According to reports, the European Union has suspended the “Comprehensive Investment Agreement” agreed with the Chinese communist regime after a series of disagreements and political crosses between authorities of European countries and high officials of the Chinese Communist Party (CCP), mainly due to controversial issues such as human rights and sanctions applied to Chinese and European officials. 

In December 2020, the European Commission celebrated the signing of an in-principle EU-China Comprehensive Investment Agreement, which would have paved the way for the transaction of some 120 billion euros in trade. However, the preliminary agreement required ratification by the European Parliament and EU member state governments a few months later. It is this ratification that would be suspended.

EU Commission Vice President Valdis Dombrovskis told AFP news agency on Tuesday that the Commission has abandoned attempts to ratify the agreement.

“We now in a sense have suspended… political outreach activities from the European Commission side,” Valdis Dombrovskis said in an interview.

He went on to say, “It’s clear in the current situation with the EU sanctions in place against China and Chinese counter sanctions in place, including against members of European Parliament (that) the environment is not conducive for ratification of the agreement,”

Dombrovskis did not deny the future possibility of a renewal. Still, with this delicate scenario, ratification will depend only on how political relations between the parties evolve over the coming weeks or months.

In March, a collective effort by the United States, United Kingdom, Canada, and the European Union succeeded in imposing a series of sanctions against CCP officials and the Public Security Bureau of the Xinjiang Production and Construction Corps for their role in the alleged genocide being carried out against Uighur Muslims in the Xinjiang region.

This aroused the ire of the Chinese communist regime, which retaliated with sanctions against parliamentarians and lawyers in the UK and the EU. However, the UK Parliament went a step further and voted in April to declare that the persecution of the Uighur minority in Xinjiang is genocide.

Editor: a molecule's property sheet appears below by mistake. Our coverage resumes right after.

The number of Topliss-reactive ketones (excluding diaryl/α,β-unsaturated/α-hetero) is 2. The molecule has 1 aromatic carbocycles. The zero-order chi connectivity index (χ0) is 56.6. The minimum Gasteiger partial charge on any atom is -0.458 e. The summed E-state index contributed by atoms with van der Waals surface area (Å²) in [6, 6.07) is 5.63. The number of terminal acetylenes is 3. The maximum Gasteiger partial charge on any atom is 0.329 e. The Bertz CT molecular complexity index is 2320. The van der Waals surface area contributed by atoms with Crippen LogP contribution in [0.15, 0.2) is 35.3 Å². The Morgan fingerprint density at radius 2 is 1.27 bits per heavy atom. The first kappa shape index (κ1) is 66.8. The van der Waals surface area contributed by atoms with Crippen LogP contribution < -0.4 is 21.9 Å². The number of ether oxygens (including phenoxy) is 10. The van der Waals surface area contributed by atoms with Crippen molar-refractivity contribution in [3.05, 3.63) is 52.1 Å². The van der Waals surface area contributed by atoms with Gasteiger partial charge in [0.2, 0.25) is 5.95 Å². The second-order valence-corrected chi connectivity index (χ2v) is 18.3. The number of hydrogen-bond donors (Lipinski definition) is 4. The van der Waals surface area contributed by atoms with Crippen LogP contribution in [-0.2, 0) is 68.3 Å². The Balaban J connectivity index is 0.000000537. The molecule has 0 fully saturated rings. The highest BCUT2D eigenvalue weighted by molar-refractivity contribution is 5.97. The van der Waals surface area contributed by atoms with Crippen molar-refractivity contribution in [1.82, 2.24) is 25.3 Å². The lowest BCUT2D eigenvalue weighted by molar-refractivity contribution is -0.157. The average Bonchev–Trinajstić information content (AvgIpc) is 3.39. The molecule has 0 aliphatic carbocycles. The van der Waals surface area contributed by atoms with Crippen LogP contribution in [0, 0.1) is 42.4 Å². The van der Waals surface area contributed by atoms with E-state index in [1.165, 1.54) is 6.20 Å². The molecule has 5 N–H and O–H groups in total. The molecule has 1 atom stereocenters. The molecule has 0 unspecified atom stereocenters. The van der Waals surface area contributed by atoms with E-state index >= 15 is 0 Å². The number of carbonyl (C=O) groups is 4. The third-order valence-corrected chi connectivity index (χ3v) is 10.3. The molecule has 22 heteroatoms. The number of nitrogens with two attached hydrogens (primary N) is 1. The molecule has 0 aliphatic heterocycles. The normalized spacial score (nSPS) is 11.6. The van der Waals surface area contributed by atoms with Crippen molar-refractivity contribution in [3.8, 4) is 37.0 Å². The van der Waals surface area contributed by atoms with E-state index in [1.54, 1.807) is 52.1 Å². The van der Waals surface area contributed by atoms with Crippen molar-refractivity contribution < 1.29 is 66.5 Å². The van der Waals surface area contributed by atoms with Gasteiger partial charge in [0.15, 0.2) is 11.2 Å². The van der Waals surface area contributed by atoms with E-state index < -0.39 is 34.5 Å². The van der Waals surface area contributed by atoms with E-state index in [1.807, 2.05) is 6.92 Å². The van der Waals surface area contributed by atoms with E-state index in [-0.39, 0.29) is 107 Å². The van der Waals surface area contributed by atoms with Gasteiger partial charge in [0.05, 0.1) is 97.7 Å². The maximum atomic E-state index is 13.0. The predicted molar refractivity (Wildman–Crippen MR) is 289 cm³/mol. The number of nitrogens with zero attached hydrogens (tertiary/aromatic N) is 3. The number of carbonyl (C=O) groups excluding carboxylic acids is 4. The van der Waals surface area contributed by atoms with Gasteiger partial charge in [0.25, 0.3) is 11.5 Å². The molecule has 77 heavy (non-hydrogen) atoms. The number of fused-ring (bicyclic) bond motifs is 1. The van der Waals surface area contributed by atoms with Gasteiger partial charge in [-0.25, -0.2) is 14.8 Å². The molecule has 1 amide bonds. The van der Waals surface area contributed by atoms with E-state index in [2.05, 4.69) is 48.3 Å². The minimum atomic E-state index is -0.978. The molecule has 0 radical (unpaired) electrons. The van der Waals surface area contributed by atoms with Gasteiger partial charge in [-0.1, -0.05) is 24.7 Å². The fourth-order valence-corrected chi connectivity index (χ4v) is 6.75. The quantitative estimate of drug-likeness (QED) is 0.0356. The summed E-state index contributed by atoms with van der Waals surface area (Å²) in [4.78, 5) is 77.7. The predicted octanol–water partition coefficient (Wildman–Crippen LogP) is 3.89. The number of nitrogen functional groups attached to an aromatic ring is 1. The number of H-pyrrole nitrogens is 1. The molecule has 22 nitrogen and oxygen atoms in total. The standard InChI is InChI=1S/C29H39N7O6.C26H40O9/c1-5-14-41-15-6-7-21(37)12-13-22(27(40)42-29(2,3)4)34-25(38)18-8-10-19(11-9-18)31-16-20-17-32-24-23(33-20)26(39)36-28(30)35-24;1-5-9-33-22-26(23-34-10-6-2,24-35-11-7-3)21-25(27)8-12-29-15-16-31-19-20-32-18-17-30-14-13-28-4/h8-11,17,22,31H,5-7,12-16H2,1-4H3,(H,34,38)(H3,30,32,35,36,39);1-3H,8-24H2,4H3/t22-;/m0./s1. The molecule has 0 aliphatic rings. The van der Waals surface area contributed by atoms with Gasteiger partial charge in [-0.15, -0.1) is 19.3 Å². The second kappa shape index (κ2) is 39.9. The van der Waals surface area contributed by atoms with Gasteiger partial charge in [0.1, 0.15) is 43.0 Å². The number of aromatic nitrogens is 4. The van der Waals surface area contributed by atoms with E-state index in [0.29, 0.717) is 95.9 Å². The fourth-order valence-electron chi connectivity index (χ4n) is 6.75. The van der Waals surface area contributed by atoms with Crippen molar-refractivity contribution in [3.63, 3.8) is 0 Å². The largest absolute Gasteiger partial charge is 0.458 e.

German MEP and vice-chair of the human rights subcommittee, Hannah Neumann, told the South China Morning Post that the deal is likely to remain “in the freezer… as long as China maintains its sanctions against elected members of parliament and the human rights committee.”

One of Britain’s leading campaigners in the effort to declare a genocide in Xinjiang, Benedict Rogers of Hong Kong Watch, told Breitbart, “This decision by the EU [to suspend progress on the deal] is extremely welcome and exactly right, although it is important to bear in mind that it is only a suspension.”

As early as December, with the imminent signing of the sweeping EU-China trade deal, officials and lawmakers in France and the United Kingdom raised complaints against the Chinese Communist regime over the use of forced labor, an inhumane practice in which Chinese authorities use prisoners of conscience to supply the mass production of goods for export.

Human rights activists in China have long been documenting, denouncing, and campaigning to raise awareness of the Chinese regime’s inhumane abuses among the leaders of the free world.

The documentation certifies that Beijing maintains forced labor camps where prisoners of conscience are used to produce massive quantities of goods for export.

Similar to what was denounced against the Uighurs, in 1999, the CCP launched its genocidal campaign due to its growing popularity against practitioners of Falun Dafa, a spiritual discipline of the Buddha School, which at the time had some 100 million adherents.

According to the website Minghui.org, which is dedicated to documenting the persecution of Falun Dafa, more than 4,500 practitioners have died in police custody, but due to heavy censorship and the difficulty in getting information out of China, the number is estimated to be exponentially higher.